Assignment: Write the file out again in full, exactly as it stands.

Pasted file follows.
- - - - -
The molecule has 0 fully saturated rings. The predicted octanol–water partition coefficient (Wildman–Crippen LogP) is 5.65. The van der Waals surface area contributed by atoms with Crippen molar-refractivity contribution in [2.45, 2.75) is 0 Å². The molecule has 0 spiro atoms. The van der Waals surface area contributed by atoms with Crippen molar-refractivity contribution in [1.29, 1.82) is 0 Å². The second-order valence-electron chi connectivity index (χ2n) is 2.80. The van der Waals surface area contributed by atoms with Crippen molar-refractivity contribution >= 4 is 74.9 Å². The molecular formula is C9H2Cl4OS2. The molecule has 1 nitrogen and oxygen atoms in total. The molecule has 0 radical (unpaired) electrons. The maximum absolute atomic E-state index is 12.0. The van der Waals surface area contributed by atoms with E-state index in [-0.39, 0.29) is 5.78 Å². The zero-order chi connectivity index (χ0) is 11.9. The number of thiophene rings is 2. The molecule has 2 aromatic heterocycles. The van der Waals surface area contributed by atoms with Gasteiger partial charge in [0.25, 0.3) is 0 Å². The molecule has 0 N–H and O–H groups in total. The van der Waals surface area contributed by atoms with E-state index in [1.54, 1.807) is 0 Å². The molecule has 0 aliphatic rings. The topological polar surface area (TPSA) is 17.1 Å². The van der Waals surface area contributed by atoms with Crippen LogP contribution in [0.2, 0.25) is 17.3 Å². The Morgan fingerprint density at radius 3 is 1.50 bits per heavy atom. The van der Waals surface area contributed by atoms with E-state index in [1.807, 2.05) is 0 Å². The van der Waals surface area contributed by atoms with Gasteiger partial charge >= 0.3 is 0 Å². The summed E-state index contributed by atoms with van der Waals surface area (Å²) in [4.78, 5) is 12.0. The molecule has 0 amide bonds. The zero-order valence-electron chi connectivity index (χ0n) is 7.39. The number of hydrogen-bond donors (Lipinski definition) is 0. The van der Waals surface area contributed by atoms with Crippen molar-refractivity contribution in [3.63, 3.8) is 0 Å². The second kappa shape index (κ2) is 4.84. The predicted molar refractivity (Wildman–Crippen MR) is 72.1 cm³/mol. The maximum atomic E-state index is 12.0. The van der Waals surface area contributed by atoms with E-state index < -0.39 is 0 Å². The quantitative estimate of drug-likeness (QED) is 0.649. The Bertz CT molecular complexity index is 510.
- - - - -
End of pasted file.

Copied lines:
The molecule has 0 fully saturated rings. The predicted octanol–water partition coefficient (Wildman–Crippen LogP) is 5.65. The van der Waals surface area contributed by atoms with Crippen molar-refractivity contribution in [2.45, 2.75) is 0 Å². The molecule has 0 spiro atoms. The van der Waals surface area contributed by atoms with Crippen molar-refractivity contribution in [1.29, 1.82) is 0 Å². The second-order valence-electron chi connectivity index (χ2n) is 2.80. The van der Waals surface area contributed by atoms with Crippen molar-refractivity contribution >= 4 is 74.9 Å². The molecular formula is C9H2Cl4OS2. The molecule has 1 nitrogen and oxygen atoms in total. The molecule has 0 radical (unpaired) electrons. The maximum absolute atomic E-state index is 12.0. The van der Waals surface area contributed by atoms with E-state index in [-0.39, 0.29) is 5.78 Å². The zero-order chi connectivity index (χ0) is 11.9. The number of thiophene rings is 2. The molecule has 2 aromatic heterocycles. The van der Waals surface area contributed by atoms with Gasteiger partial charge in [0.25, 0.3) is 0 Å². The molecule has 0 N–H and O–H groups in total. The van der Waals surface area contributed by atoms with E-state index in [1.54, 1.807) is 0 Å². The molecule has 0 aliphatic rings. The topological polar surface area (TPSA) is 17.1 Å². The van der Waals surface area contributed by atoms with Crippen LogP contribution in [0.2, 0.25) is 17.3 Å². The Morgan fingerprint density at radius 3 is 1.50 bits per heavy atom. The van der Waals surface area contributed by atoms with E-state index in [1.807, 2.05) is 0 Å². The van der Waals surface area contributed by atoms with Gasteiger partial charge >= 0.3 is 0 Å². The summed E-state index contributed by atoms with van der Waals surface area (Å²) in [4.78, 5) is 12.0. The molecule has 0 amide bonds. The zero-order valence-electron chi connectivity index (χ0n) is 7.39. The number of hydrogen-bond donors (Lipinski definition) is 0. The van der Waals surface area contributed by atoms with Crippen molar-refractivity contribution in [3.63, 3.8) is 0 Å². The second kappa shape index (κ2) is 4.84. The predicted molar refractivity (Wildman–Crippen MR) is 72.1 cm³/mol. The maximum atomic E-state index is 12.0. The van der Waals surface area contributed by atoms with E-state index < -0.39 is 0 Å². The quantitative estimate of drug-likeness (QED) is 0.649. The Bertz CT molecular complexity index is 510.